This Week's Story

Abraham Lincoln's beginnings did not predict his future!

This Week’s Story relives American history and the Bible through brief inspiring stories presented on mp3 audio recordings and text for reading.

Abraham Lincoln Outruns A.I. and Flesh and Blood Analysis! part one

It is fascinating to read in February 2023 that “about 15,000 books have been written about Lincoln—more books than have been written about any other person in world history, with the exception of Jesus Christ.”

So commented Paul Tetreault, the director of the new Ford’s Theater Center. The center is across the street from where President Abraham Lincoln was assassinated in 1865.

Today, Daniela, Nathan, Mrs. Steiner, and I dig into the astonishing beginnings of Abraham Lincoln. He did not like being called Abe; and preferred the name Abraham.

“Daniela, it is hard for me to imagine living in Abraham’s early homes.”

“Me too. I close my eyes and try to see them. I know Abraham was born in a log cabin with one window, one door, a chimney, and a

dirt floor in Kentucky, February 12, 1809. Cold weather was in the cabin.

“His second home was a few miles away and was another pioneer log cabin. He attended a blab school a short while. It had no windows! What do you know about a blab school, Nathan?”

“A blab school is a strange way to learn. In it, students of all ages say their lessons aloud, either at the same time or separately. I tried the unison way twice in my This Week’s Story class. The second time, with difficulty, I could shut out the sound of the other students.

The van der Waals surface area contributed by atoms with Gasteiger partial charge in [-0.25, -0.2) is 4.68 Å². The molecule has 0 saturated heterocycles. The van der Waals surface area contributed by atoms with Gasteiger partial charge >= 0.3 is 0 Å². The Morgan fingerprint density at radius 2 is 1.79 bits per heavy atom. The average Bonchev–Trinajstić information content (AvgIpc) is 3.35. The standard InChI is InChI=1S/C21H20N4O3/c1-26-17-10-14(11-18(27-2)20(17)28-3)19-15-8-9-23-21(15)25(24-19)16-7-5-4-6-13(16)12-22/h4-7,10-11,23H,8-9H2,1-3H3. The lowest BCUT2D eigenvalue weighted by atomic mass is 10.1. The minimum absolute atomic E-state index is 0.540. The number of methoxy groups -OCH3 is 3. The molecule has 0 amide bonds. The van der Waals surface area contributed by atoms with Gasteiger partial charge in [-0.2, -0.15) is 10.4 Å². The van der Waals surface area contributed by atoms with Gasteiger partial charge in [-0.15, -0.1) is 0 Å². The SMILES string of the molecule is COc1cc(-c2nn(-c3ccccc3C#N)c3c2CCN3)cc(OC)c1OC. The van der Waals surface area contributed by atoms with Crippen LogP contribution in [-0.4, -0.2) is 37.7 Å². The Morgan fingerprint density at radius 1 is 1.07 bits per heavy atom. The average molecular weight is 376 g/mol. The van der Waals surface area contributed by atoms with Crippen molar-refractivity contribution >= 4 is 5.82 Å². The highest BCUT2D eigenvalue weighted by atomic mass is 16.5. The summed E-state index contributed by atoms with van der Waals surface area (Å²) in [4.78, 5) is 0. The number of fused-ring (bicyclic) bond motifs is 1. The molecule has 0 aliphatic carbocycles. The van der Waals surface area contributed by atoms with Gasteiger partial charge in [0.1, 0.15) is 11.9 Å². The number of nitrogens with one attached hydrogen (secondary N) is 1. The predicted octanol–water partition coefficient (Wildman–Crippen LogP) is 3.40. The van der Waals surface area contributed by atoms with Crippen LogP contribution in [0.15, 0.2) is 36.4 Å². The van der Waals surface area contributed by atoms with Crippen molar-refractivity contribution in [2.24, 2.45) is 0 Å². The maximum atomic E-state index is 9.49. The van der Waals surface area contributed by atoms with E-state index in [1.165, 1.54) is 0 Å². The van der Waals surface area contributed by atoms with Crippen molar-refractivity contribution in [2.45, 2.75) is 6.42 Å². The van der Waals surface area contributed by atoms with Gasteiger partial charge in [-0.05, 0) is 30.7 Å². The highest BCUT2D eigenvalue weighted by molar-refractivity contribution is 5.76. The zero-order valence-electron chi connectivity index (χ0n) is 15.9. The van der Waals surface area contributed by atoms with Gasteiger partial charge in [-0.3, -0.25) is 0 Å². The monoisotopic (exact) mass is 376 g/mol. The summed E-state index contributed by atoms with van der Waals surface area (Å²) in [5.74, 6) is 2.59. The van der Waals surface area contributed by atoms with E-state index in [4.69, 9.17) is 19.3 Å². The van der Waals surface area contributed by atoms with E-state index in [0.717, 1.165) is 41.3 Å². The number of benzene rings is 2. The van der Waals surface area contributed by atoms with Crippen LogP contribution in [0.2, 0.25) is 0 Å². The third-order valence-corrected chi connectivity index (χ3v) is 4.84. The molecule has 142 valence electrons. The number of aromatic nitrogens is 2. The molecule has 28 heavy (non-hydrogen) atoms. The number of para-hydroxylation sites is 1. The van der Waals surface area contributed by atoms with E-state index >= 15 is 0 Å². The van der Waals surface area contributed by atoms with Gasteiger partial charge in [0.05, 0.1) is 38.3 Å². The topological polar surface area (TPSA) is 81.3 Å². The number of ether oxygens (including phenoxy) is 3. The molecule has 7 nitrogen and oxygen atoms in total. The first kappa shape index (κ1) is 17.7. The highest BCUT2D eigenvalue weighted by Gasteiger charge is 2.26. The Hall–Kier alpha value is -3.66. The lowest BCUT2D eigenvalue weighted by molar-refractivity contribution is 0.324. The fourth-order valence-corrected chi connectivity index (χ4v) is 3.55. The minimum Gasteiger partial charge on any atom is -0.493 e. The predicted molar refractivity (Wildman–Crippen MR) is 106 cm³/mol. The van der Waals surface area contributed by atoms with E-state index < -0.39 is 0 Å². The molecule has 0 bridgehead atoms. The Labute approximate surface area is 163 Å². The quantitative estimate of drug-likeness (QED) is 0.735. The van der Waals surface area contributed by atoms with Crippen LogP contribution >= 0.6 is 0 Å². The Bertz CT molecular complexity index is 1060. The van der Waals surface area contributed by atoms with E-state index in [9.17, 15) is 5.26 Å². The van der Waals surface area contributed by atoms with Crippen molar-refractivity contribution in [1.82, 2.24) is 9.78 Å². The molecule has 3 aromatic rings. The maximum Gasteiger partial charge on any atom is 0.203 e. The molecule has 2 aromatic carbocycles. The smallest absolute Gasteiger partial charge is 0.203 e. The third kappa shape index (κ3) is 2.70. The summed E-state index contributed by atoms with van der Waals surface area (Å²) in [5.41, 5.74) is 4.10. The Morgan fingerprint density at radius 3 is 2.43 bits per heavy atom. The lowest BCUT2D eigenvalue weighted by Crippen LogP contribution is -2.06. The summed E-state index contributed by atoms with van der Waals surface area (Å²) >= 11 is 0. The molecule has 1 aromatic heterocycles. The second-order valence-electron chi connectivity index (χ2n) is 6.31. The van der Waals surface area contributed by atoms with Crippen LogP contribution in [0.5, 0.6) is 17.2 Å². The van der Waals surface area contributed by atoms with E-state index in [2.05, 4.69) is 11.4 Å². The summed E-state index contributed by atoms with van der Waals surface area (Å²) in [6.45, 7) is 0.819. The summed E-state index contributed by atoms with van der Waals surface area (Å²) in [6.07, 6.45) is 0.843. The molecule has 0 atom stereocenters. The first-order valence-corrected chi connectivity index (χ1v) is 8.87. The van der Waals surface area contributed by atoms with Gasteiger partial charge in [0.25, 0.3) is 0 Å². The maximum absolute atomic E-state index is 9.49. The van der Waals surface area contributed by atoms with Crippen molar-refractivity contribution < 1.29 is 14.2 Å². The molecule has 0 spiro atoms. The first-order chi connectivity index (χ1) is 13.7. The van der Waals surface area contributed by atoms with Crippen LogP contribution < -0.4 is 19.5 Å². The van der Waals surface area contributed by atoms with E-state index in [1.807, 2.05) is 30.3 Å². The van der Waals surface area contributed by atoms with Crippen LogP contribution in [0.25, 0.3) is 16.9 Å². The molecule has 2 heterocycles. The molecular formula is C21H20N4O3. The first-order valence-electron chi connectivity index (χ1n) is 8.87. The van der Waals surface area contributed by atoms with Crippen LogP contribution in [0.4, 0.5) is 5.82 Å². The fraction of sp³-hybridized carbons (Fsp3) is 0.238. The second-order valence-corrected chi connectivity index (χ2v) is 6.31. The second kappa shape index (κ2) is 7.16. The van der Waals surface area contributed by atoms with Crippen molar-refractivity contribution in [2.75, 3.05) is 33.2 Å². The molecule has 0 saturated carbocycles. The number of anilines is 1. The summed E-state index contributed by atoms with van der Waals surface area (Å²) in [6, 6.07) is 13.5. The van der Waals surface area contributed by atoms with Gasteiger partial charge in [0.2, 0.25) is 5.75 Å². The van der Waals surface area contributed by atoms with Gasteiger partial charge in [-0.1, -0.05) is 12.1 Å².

“Mrs. Steiner, do you know about Abraham’s third home?”

“Yes! Pitiful! His family moved to Indiana in cold December! Everything they owned was on two horses. They crossed the icy waters of the Ohio River on a rickety ferry, walked through forests, and chopped a path through underbrush.

“When they reached their homesite, there was no home in which to build a fire and make a hot meal. Abraham’s father put up a winter lean-to, three-sided. A fire was built at the open end to scare away wild animals. Wolves howled and panthers screamed. The family slept under bearskins.

“In the coming year Abraham helped his father clear land, plant corn and pumpkin seeds, and build a new log cabin, their biggest and fourth home! Abraham was eight.

“Todd, what do you know about his parents’ education or how they educated Abraham and his sister Sarah?”

“His parents could not read or write. His mother Nancy was thin with sad eyes. She worked in fields with her husband.

“In the evenings, Nancy would gather her children around her. They would recite prayers and Nancy would share Bible stories she had memorized. Her death when Abraham was nine and Sarah was eleven was very painful for them. She died from milk sickness, which was caused by a poisonous plant called white snake root.

“As she was dying, she asked her children to come to her side and told them, ‘Be good and kind to your father, to one another, and to the world.’

“Nathan, what would you add?”

“I like what Abraham said in later years. ‘All that I am, or hope to be, I owe to my angel mother.’”

You are invited to soon hear more of our Abraham Lincoln series on radio or the website:

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